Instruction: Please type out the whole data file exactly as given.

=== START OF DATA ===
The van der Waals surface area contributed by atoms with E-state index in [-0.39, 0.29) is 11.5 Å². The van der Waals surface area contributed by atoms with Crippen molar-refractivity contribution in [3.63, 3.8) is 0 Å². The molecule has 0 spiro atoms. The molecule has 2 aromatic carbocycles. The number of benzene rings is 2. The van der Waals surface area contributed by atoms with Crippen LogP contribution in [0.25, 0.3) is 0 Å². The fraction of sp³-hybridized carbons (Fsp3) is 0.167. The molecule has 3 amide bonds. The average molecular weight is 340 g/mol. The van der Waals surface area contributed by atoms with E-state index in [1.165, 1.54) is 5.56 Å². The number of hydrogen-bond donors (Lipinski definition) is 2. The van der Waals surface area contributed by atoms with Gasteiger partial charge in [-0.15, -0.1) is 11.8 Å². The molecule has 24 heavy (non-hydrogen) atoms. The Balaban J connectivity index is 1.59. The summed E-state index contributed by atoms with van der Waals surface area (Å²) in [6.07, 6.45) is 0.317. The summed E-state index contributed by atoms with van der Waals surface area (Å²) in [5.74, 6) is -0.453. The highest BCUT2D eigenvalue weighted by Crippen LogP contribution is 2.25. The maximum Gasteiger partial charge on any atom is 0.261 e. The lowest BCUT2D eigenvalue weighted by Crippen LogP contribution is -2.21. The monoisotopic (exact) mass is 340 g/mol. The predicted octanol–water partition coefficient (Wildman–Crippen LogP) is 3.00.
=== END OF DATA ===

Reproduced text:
The van der Waals surface area contributed by atoms with E-state index in [-0.39, 0.29) is 11.5 Å². The van der Waals surface area contributed by atoms with Crippen molar-refractivity contribution in [3.63, 3.8) is 0 Å². The molecule has 0 spiro atoms. The molecule has 2 aromatic carbocycles. The number of benzene rings is 2. The van der Waals surface area contributed by atoms with Crippen LogP contribution in [0.25, 0.3) is 0 Å². The fraction of sp³-hybridized carbons (Fsp3) is 0.167. The molecule has 3 amide bonds. The average molecular weight is 340 g/mol. The van der Waals surface area contributed by atoms with E-state index in [1.165, 1.54) is 5.56 Å². The number of hydrogen-bond donors (Lipinski definition) is 2. The van der Waals surface area contributed by atoms with Gasteiger partial charge in [-0.15, -0.1) is 11.8 Å². The molecule has 24 heavy (non-hydrogen) atoms. The Balaban J connectivity index is 1.59. The summed E-state index contributed by atoms with van der Waals surface area (Å²) in [6.07, 6.45) is 0.317. The summed E-state index contributed by atoms with van der Waals surface area (Å²) in [5.74, 6) is -0.453. The highest BCUT2D eigenvalue weighted by Crippen LogP contribution is 2.25. The maximum Gasteiger partial charge on any atom is 0.261 e. The lowest BCUT2D eigenvalue weighted by Crippen LogP contribution is -2.21. The monoisotopic (exact) mass is 340 g/mol. The predicted octanol–water partition coefficient (Wildman–Crippen LogP) is 3.00.